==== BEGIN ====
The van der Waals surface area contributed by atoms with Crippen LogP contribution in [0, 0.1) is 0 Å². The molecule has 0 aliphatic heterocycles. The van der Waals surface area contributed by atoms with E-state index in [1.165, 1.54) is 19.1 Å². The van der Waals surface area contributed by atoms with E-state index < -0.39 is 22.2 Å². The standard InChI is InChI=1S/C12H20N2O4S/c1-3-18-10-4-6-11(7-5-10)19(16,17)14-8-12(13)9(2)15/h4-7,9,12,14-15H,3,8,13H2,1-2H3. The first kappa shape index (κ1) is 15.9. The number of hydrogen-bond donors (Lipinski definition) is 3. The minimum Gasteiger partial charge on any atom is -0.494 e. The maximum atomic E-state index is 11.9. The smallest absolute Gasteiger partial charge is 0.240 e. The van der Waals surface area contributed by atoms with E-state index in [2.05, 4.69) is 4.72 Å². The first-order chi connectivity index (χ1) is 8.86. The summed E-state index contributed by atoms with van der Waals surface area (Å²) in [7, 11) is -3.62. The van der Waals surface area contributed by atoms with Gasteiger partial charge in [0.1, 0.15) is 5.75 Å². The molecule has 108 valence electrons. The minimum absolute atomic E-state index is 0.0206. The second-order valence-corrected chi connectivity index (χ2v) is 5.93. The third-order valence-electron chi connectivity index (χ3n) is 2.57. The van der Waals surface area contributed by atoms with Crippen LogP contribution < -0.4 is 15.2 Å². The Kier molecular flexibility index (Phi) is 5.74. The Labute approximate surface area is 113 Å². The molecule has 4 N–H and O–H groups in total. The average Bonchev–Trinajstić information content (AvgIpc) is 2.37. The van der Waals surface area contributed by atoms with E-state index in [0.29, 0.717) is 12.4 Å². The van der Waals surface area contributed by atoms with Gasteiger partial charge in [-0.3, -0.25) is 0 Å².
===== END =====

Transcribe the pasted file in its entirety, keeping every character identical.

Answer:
The van der Waals surface area contributed by atoms with Crippen LogP contribution in [0, 0.1) is 0 Å². The molecule has 0 aliphatic heterocycles. The van der Waals surface area contributed by atoms with E-state index in [1.165, 1.54) is 19.1 Å². The van der Waals surface area contributed by atoms with E-state index < -0.39 is 22.2 Å². The standard InChI is InChI=1S/C12H20N2O4S/c1-3-18-10-4-6-11(7-5-10)19(16,17)14-8-12(13)9(2)15/h4-7,9,12,14-15H,3,8,13H2,1-2H3. The first kappa shape index (κ1) is 15.9. The number of hydrogen-bond donors (Lipinski definition) is 3. The minimum Gasteiger partial charge on any atom is -0.494 e. The maximum atomic E-state index is 11.9. The smallest absolute Gasteiger partial charge is 0.240 e. The van der Waals surface area contributed by atoms with E-state index in [2.05, 4.69) is 4.72 Å². The first-order chi connectivity index (χ1) is 8.86. The summed E-state index contributed by atoms with van der Waals surface area (Å²) in [7, 11) is -3.62. The van der Waals surface area contributed by atoms with Gasteiger partial charge in [0.1, 0.15) is 5.75 Å². The molecule has 108 valence electrons. The minimum absolute atomic E-state index is 0.0206. The second-order valence-corrected chi connectivity index (χ2v) is 5.93. The third-order valence-electron chi connectivity index (χ3n) is 2.57. The van der Waals surface area contributed by atoms with Crippen LogP contribution < -0.4 is 15.2 Å². The Kier molecular flexibility index (Phi) is 5.74. The Labute approximate surface area is 113 Å². The molecule has 4 N–H and O–H groups in total. The average Bonchev–Trinajstić information content (AvgIpc) is 2.37. The van der Waals surface area contributed by atoms with E-state index in [0.29, 0.717) is 12.4 Å². The van der Waals surface area contributed by atoms with Gasteiger partial charge in [-0.3, -0.25) is 0 Å².